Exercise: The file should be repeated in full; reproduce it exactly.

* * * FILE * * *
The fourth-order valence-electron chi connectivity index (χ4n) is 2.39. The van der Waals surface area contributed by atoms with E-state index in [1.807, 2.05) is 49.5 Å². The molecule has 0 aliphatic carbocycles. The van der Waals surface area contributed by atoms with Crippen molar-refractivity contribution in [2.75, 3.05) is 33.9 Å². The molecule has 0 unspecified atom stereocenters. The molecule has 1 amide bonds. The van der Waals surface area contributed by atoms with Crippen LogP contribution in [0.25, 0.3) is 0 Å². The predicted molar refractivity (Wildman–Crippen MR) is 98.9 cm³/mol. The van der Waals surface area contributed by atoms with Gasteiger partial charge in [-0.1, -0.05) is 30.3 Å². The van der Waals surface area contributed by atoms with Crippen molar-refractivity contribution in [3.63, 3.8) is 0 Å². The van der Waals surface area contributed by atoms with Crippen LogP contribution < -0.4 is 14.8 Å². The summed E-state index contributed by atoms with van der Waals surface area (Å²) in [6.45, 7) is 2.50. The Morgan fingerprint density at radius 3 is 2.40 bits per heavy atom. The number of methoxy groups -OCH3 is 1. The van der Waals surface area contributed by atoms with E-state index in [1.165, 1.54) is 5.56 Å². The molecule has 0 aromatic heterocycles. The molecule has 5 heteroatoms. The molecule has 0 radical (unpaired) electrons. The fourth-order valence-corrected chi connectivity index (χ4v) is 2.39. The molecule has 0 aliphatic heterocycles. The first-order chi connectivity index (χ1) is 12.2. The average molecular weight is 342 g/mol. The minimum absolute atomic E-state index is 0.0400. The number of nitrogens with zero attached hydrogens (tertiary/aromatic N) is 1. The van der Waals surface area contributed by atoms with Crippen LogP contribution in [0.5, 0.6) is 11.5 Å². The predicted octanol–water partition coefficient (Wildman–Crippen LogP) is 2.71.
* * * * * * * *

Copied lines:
The fourth-order valence-electron chi connectivity index (χ4n) is 2.39. The van der Waals surface area contributed by atoms with E-state index in [1.807, 2.05) is 49.5 Å². The molecule has 0 aliphatic carbocycles. The van der Waals surface area contributed by atoms with Crippen molar-refractivity contribution in [2.75, 3.05) is 33.9 Å². The molecule has 0 unspecified atom stereocenters. The molecule has 1 amide bonds. The van der Waals surface area contributed by atoms with Crippen LogP contribution in [0.25, 0.3) is 0 Å². The predicted molar refractivity (Wildman–Crippen MR) is 98.9 cm³/mol. The van der Waals surface area contributed by atoms with Gasteiger partial charge in [-0.1, -0.05) is 30.3 Å². The van der Waals surface area contributed by atoms with Crippen molar-refractivity contribution in [3.63, 3.8) is 0 Å². The van der Waals surface area contributed by atoms with Crippen LogP contribution < -0.4 is 14.8 Å². The summed E-state index contributed by atoms with van der Waals surface area (Å²) in [6.45, 7) is 2.50. The Morgan fingerprint density at radius 3 is 2.40 bits per heavy atom. The number of methoxy groups -OCH3 is 1. The van der Waals surface area contributed by atoms with E-state index in [1.165, 1.54) is 5.56 Å². The molecule has 0 aromatic heterocycles. The molecule has 5 heteroatoms. The molecule has 0 radical (unpaired) electrons. The fourth-order valence-corrected chi connectivity index (χ4v) is 2.39. The molecule has 0 aliphatic heterocycles. The first-order chi connectivity index (χ1) is 12.2. The average molecular weight is 342 g/mol. The minimum absolute atomic E-state index is 0.0400. The number of nitrogens with zero attached hydrogens (tertiary/aromatic N) is 1. The van der Waals surface area contributed by atoms with Crippen LogP contribution in [0.5, 0.6) is 11.5 Å². The predicted octanol–water partition coefficient (Wildman–Crippen LogP) is 2.71.